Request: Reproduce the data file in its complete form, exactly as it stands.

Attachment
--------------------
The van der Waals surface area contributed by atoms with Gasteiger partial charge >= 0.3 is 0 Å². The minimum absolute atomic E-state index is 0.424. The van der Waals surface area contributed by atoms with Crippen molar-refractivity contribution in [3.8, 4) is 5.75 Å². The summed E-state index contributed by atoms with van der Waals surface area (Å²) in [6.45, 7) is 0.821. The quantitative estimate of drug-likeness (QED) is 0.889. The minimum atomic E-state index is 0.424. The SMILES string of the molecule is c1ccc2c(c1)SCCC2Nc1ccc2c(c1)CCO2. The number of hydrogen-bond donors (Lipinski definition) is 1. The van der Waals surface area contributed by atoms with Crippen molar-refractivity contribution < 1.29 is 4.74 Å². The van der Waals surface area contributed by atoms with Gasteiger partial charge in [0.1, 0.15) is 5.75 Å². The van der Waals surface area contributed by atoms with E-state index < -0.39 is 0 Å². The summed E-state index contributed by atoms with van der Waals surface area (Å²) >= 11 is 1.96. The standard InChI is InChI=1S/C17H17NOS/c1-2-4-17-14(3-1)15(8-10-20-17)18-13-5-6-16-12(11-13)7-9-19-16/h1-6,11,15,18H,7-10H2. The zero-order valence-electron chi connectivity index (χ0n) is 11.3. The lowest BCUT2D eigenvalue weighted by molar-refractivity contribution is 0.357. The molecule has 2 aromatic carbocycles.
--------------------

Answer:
The van der Waals surface area contributed by atoms with Gasteiger partial charge >= 0.3 is 0 Å². The minimum absolute atomic E-state index is 0.424. The van der Waals surface area contributed by atoms with Crippen molar-refractivity contribution in [3.8, 4) is 5.75 Å². The summed E-state index contributed by atoms with van der Waals surface area (Å²) in [6.45, 7) is 0.821. The quantitative estimate of drug-likeness (QED) is 0.889. The minimum atomic E-state index is 0.424. The SMILES string of the molecule is c1ccc2c(c1)SCCC2Nc1ccc2c(c1)CCO2. The number of hydrogen-bond donors (Lipinski definition) is 1. The van der Waals surface area contributed by atoms with Crippen molar-refractivity contribution < 1.29 is 4.74 Å². The van der Waals surface area contributed by atoms with Gasteiger partial charge in [0.1, 0.15) is 5.75 Å². The van der Waals surface area contributed by atoms with E-state index < -0.39 is 0 Å². The summed E-state index contributed by atoms with van der Waals surface area (Å²) >= 11 is 1.96. The standard InChI is InChI=1S/C17H17NOS/c1-2-4-17-14(3-1)15(8-10-20-17)18-13-5-6-16-12(11-13)7-9-19-16/h1-6,11,15,18H,7-10H2. The zero-order valence-electron chi connectivity index (χ0n) is 11.3. The lowest BCUT2D eigenvalue weighted by molar-refractivity contribution is 0.357. The molecule has 2 aromatic carbocycles.